Infant Receipt of Health Care Services during the 2016−2017 Zika Virus Outbreak in Puerto Rico

Denise D'Angelo, Ruben A. Smith, Beatriz Salvesen von Essen, Katherine Kortsmit, Sascha Ellington, Romeo Galang, Wanda Hernández-Virella, Holly Shulman, Manuel Vargas-Bernal, Lee Warner


Objective: To assess the receipt of health care services among live-born infants of women with and without evidence of Zika virus (ZIKV) infection while pregnant during the 2016–2017 ZIKV outbreak in Puerto Rico. Methods: We used data from the Pregnancy Risk Assessment Monitoring System–Zika Postpartum Emergency Response study telephone surveys to examine maternal reports of the receipt of health care services by infants born in Puerto Rico from August through December 2016 and November through December 2017. Evidence of ZIKV infection was ascertained from the infant’s birth certificate or was self-reported in the survey. Results: Fourteen percent of women in 2016 and 9% in 2017 had evidence of ZIKV infection during pregnancy. Most infants of women with evidence of ZIKV received the recommended health care services in 2016 and 2017, respectively, including a hearing test (91% vs. 92%), developmental assessment (90% vs. 92%), and an eye exam (74% vs. 70%); fewer received a head scan (45% vs. 36%) and evaluation for physical therapy (17% vs. 10%). From 2016 to 2017, the proportion of infants having a personal doctor increased for all infants; for infants of women without evidence of ZIKV infection, receiving hearing, developmental, and eye assessments increased. Conclusion: Most infants of women with evidence of ZIKV infection during pregnancy received the recommended hearing and developmental assessments during the ZIKV outbreak. Experiences with increasing service capacity during the ZIKV outbreak can be evaluated to inform the response to future emergencies that affect maternal and child health.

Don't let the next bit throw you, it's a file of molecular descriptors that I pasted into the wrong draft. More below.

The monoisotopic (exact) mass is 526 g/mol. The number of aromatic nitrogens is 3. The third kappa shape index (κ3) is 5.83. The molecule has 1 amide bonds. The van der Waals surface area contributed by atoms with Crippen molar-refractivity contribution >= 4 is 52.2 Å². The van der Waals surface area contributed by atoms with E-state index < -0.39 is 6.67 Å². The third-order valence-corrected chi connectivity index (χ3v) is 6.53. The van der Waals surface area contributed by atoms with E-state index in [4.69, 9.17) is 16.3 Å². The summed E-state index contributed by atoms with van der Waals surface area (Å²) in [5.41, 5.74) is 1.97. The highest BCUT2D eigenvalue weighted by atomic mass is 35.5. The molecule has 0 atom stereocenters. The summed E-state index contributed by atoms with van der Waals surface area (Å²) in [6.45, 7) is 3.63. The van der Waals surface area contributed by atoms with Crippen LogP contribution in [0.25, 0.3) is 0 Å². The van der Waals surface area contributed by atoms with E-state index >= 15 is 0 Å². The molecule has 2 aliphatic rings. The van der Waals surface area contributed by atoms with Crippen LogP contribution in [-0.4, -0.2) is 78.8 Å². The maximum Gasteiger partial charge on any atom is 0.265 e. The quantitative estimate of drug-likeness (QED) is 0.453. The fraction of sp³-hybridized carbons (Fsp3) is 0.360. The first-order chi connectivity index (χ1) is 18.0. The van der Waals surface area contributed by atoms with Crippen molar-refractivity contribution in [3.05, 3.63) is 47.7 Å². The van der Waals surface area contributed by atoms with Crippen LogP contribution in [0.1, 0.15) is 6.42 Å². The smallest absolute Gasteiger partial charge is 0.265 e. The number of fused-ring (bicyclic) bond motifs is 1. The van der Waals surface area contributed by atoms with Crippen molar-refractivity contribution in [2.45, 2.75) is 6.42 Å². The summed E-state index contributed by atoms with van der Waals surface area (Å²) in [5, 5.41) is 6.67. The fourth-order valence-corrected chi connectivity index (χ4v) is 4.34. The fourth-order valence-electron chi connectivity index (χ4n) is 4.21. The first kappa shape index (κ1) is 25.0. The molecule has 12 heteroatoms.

Zika; infant health care; Puerto Rico;PRAMS

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